# Does Elliptic Curve Integrated Encryption Scheme (ECIES) provide IND-CCA2 security?

I am looking for a faster alternative to RSA with OAEP as a IND-CCA2 public key scheme. Elliptic Curve Integrated Encryption Scheme might be a candidate, but I am not sure if it provides IND-CCA2 security.

So the question is if ECIES offers IND-CCA2 security by default? If not, what should be changed so that it does offer it?

• Yes. ECIES is CCA2-secure. – Yehuda Lindell Jan 4 at 9:50
• Thanks for the quick answer. Are you aware of a formal proof that I can refer to? – stefanix Jan 4 at 10:46
• @YehudaLindell Would you mind expanding on that and putting it in an answer? – forest Jan 4 at 10:49
• @sejpm’s answer is sufficient. I suggest looking at the paper. Note that Katz Lindell doesn’t give a proof of this, but only explains the idea. – Yehuda Lindell Jan 5 at 17:42

## 1 Answer

So the question is if ECIES gives by default IND-CCA2 security?

Yes it does. There's a proof in modern Cryptography by Katz and Lindell, but I'll leave that one to Yehuda to write an answer around. This answer will instead be based on DHIES (PDF) which is the generalization of ECIES and essentially does an ephemeral DH key exchange with the public key, hashes the shared secret and performs an encrypt-then-mac authenticated encrytion of the payload using the hashed secret.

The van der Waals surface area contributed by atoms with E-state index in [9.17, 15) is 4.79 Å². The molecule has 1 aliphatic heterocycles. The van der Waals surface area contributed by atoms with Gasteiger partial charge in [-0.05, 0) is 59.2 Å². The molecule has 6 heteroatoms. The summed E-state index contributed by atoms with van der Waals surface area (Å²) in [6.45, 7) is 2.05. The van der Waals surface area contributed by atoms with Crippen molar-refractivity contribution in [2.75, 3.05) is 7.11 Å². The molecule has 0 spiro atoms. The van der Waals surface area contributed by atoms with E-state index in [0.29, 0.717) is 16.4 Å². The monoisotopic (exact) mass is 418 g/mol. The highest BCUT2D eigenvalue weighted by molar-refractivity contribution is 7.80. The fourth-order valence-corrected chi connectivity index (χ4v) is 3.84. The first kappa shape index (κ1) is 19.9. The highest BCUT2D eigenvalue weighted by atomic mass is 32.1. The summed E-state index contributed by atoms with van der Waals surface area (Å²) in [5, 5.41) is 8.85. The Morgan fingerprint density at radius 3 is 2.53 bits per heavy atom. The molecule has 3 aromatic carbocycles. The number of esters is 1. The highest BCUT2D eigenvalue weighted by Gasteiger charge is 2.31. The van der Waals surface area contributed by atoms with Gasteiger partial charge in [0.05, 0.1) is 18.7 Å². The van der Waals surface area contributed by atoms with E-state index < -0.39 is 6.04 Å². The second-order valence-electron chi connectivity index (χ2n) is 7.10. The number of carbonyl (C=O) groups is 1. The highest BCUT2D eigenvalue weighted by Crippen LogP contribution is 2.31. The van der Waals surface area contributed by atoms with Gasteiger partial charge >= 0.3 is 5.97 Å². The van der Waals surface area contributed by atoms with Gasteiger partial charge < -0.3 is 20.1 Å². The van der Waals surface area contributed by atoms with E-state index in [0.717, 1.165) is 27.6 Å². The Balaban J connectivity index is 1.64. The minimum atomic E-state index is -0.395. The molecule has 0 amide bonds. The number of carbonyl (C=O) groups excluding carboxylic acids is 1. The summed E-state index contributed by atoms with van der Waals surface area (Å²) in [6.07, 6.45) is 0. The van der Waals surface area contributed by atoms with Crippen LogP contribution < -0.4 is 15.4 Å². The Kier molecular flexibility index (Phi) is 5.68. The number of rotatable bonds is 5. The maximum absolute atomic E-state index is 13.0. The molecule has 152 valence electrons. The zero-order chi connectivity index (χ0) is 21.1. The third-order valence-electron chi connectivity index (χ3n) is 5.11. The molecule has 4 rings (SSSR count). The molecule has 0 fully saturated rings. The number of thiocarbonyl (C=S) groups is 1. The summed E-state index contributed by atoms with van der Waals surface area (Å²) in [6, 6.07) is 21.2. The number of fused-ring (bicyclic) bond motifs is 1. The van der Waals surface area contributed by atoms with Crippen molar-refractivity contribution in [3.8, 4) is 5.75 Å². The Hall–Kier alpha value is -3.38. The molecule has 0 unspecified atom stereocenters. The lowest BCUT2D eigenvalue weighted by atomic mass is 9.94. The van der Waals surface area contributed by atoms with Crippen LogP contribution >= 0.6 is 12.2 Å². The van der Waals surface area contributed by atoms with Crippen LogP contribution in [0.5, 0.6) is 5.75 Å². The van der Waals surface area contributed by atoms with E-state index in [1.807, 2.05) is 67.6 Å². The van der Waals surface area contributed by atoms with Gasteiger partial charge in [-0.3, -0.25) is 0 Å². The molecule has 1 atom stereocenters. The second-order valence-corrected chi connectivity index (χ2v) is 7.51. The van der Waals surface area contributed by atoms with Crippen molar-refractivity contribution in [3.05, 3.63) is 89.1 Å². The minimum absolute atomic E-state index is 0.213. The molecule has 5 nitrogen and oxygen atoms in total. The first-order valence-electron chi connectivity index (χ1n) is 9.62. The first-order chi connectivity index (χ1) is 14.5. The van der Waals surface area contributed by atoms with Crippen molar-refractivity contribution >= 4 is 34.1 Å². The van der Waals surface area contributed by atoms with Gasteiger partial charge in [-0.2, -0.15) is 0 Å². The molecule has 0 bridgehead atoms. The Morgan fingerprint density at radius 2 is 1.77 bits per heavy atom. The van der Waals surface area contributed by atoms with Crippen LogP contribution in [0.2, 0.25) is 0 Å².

The paper states the security bound as

$$\mathrm{Adv}^{\text{ind-cca-fg}}_\text{DHIES}(t,q,\mu,c) \leq \mathrm{Adv}^{\text{ind-cpa-fg}}_\text{SYM}(t,0,0)+ 2\cdot\mathrm{Adv}^{\text{odh}}_{\mathcal G,H}(t,q)+ 2\cdot\mathrm{Adv}^{\text{suf-cma}}_\text{MAC}(t,1,c,q,\mu)$$

with $$t$$ being the upper bound on the time complexity of the adversary and $$q$$ being the upper bound on the number of decryption queries and $$\mu$$ being the upper bound on the number of bits asked to the decryption oracle and $$c$$ being an upper bound on the length of the challenge ciphertext for the CCA experiment. $$\mathrm{Adv}^{\text{suf-cma}}_\text{MAC}$$ is the SUF-CMA security of the MAC and $$\mathrm{Adv}^{\text{ind-cpa-fg}}_\text{SYM}$$ is the CPA security of the symmetric cipher.

Now only remains $$\mathrm{Adv}^{\text{odh}}_{\mathcal G,H}$$ which is the advantage with which an adversary can distinguish $$(g^u,g^v,H(g^{uv}))$$ from $$(g^u,g^v,R)$$ with $$R,u,v$$ being randomly sampled from either the group or the hash output set. Additionally the adversary is given access to an oracle computing $$\mathcal H_v(X)=H(X^v)$$.

So if the above Oracle Diffie-Hellman (ODH) assumption is hard for the given group (and it should be for elliptic curves), and if the symmetric cipher and the MAC are secure, then ECIES is also secure.